Kansas legislators’ wrap-up session starts May 1. At the top of their list of things to accomplish is a tax and budget plan, which largely will be influenced by the amount of school funding that legislators decide to add in light of the Kansas Supreme Court’s ruling last month. In the health policy arena, Medicaid expansion supporters are regrouping after the governor’s veto — and holding out hope for another shot this session.

Here’s a look at what legislators have accomplished and what remains to be done during the 2017 session regarding budget, education and health issues.

Coming To a Budget Compromise?

Lawmakers have made progress on balancing the current budget for the fiscal year that ends in June, but solutions for the coming years have eluded them. Revenue shortfalls are projected to total around $1 billion over the next two budget years.

Republican Senate President Susan Wagle said the slow progress is to be expected.

“Coming to a compromise, an agreement on a tax package is probably the most difficult thing any state Legislature would have to do,” she said.

In February the House and Senate did advance a tax increase, but Gov. Sam Brownback vetoed the plan and lawmakers didn’t have the votes to override.

Sen. Laura Kelly, a Topeka Democrat, said legislators may consider a modified version of that plan.

“The issue, quite honestly, is the governor,” she said. “Can we get anything past him?”

Before the break, Brownback made an unexpected announcement that he was endorsing a “flat tax” plan from a Senate committee. It would have eliminated the current 2.7 and 4.6% income tax brackets and imposed a 4.6% tax rate on all Kansans.

That bill failed by a wide margin in the Senate, 37-3, and gave legislators a bit of insight, Kelly said.

“We have found out what won’t work. I guess that’s progress,” she said.

On Friday, Brownback called the budget work done so far a “good opening discussion” but said more negotiations are likely.

Both chambers have made some progress on budget plans for the coming two years. They largely avoid spending cuts and include some small, targeted spending increases. But both budgets would require hundreds of millions of dollars in new revenue to balance.

Sen. Dennis Pyle, a Hiawatha Republican, is among the lawmakers who want to consider spending cuts before tax increases.

“People in here generally like to spend money — especially other people’s money,” Pyle said.

The top budget writer in the Senate, Republican Carolyn McGinn of Sedgwick, said last month that she’s prepared to make spending cuts.

“At the end of the day, we have to balance our budget,” McGinn said. “If nothing passes on the revenue side, we’ll be back. We’ll be taking things out. We will balance this budget.”

Court Ruling Steers Education Funding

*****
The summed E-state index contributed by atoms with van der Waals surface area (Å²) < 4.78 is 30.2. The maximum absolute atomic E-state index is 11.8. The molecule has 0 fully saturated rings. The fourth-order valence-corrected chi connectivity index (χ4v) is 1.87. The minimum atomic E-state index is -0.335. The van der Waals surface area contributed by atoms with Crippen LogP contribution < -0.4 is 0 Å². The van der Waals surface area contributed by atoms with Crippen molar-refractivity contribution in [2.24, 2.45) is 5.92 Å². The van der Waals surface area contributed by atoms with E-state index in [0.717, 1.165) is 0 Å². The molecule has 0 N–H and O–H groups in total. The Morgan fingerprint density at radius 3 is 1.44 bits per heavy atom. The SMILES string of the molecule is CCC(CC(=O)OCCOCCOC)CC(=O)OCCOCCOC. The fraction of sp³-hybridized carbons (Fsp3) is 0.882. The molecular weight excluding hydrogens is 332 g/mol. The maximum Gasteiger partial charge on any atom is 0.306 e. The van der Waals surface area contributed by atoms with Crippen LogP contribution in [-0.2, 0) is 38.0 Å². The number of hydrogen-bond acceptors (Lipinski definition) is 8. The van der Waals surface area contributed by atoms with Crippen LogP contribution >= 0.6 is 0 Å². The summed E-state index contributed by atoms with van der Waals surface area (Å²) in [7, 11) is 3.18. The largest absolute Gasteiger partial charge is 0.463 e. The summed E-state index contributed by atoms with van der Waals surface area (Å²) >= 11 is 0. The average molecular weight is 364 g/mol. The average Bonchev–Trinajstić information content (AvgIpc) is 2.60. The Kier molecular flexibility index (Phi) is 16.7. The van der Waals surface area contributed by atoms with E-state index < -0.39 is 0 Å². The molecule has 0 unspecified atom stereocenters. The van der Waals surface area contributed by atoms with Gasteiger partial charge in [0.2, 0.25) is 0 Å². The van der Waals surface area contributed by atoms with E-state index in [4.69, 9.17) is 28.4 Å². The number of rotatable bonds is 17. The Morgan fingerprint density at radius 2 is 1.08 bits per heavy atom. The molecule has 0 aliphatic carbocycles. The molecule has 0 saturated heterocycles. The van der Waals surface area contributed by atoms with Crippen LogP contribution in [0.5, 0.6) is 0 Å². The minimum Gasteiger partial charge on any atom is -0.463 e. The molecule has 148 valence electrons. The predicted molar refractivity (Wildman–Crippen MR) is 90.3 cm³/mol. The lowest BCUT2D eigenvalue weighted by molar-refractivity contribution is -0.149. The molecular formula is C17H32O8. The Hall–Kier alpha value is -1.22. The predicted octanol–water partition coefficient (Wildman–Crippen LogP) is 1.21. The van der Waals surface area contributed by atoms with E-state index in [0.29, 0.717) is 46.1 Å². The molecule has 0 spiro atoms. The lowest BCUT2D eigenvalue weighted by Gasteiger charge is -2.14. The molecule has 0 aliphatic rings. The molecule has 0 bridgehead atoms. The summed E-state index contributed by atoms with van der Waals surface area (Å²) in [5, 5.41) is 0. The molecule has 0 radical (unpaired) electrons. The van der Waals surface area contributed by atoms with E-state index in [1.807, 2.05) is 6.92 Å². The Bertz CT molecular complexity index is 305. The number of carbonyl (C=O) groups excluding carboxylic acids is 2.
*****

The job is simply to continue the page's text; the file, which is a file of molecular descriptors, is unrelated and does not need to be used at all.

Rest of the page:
Budget negotiations have been complicated by the need to develop a new school funding formula, as spending on K-12 public education takes up about half of the $6 billion state general fund. The optimism about education funding in Kansas really started in last year’s elections when moderate Republicans and Democrats unseated conservative legislators. Many of the new lawmakers had education backgrounds, from PTA members to a former superintendent, and made school funding a priority in their campaigns.

Adding to the discussion on school funding was the March 2 Kansas Supreme Court ruling that Kansas school funding was unconstitutionally inadequate. Estimates on how to fix that ranged from $500 million to $800 million.

The first plan from legislative leaders upped spending by just $75 million. Democrats, and most Republicans, dismissed it as too little. During a marathon hearing on March 30, the K-12 committee increased that one-time infusion of $75 million to a five-year total of $750 million in new spending.

Educators are excited about some elements of the bill: state funding for all-day kindergarten if districts choose to offer it, $10 million more over five years for at-risk early childhood development and about $2 million for teacher mentoring and professional development.

However, the committee did not pass out the bill. Instead they hired a constitutional lawyer to review the measure and ensure sure it will pass muster with the state Supreme Court before sending it to the House and Senate.

Once the bill hits the House and Senate floors, many questions remain. How will legislators come up with millions more in education funding when the state faces a large budget hole? Will moderate Republicans in the House be able to add more funding? Will $750 million survive in the Senate?

And then there’s the most important question: what will the Kansas Supreme Court think?

Medicaid Expansion: A Veto Victim

Expanding eligibility for KanCare, the state’s privately run Medicaid program, dominated health policy debates this session. After three years of attempts to get a Medicaid expansion bill beyond committee, the House and Senate debated and passed the bill. But they were unable to get enough votes to override Brownback’s veto.

Sheldon Weisgrau, director of the Health Reform Resource Project, said KanCare expansion advocates aren’t conceding defeat this session. But if the Legislature doesn’t take it up again this year, Weisgrau said advocates will keep pushing expansion as a way to help more Kansans access health care and to assist rural hospitals.

“I’m a believer that nothing is dead until the Legislature

This story was produced by Stephen Koranda, Meg Wingerter and Sam Zeff of the Kansas News Service, a collaboration of KCUR, Kansas Public Radio and KMUW covering health, education and politics. Kansas News Service stories and photos may be republished at no cost with proper attribution and a link back to kcur.org.

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